In terms of what concerns me, there's a couple of things I would point to. I am worried about the possibility for energy prices to spike. We've seen oil prices creeping up a little bit, and again, energy prices do play a big role in food prices, and Jose touched on this before. I'm concerned about the possibility of drought in key growing regions this year. If we get a serious drought in North America, or Russia, or Ukraine, or Australia, any one of those areas, it could be a serious issue for food inflation, and I am concerned about the weather situations. That's the kind of thing that could lead to a backing up on at least in green prices.

Alma Cortés Selva:          


Dr. Jose Nuno-Ledesma

I think it is always a risky exercise to try and predict the future. However, there are reasons to be hopeful. I remain optimistic. The slow but steady deceleration in food price inflation, we are beginning to see offers a glimmer of hope. However, vigilance is key, right?

We must be proactive in our strategies as policymakers, grounded in robust data and research to ensure that we are prepared for uncertainties on the climate side, production side, transportation,

With respect to what are my concerns, I try to take into consideration what is the impact on lower income households. The proportion of income allocated to food tends to decrease as household income increases, and in Canada, those with the lowest income spent, close to 20%, a little bit less, I think we can quibble of their income on food. And this means that with lowest income, most significantly, those who earn less are more likely to feel the burden of increased food costs. I think that we have to keep this population in mind going forward.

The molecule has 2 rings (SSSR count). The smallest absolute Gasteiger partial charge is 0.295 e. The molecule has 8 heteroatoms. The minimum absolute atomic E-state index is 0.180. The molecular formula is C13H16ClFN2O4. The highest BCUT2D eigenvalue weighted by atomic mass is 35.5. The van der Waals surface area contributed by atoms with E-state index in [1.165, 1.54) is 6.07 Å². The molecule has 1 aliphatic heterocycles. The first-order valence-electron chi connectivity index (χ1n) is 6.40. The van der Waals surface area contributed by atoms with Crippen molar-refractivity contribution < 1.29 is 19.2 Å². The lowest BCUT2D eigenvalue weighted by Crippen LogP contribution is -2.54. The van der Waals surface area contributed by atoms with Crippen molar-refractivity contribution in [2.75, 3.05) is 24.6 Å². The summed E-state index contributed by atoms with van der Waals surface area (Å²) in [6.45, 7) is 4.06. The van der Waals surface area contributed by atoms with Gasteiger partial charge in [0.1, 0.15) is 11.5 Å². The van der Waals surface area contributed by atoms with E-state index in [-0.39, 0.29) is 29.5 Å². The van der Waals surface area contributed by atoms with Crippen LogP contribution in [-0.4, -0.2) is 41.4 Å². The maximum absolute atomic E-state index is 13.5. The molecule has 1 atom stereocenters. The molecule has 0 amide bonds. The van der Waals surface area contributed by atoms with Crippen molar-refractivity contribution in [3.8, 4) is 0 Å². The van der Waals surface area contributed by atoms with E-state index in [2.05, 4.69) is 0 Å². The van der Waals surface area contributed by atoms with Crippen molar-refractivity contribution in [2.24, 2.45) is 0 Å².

Alma Cortés Selva:          

Any final thoughts?

Doug Porter:                     

I would say just to wrap up, from a food price perspective, for about 18 months, anything that could have gone wrong went wrong. And the good news is, is some of those things have stopped going wrong. it doesn't mean food prices are going to fall, some will, but I think overall what we're looking at is more moderate inflation in food. .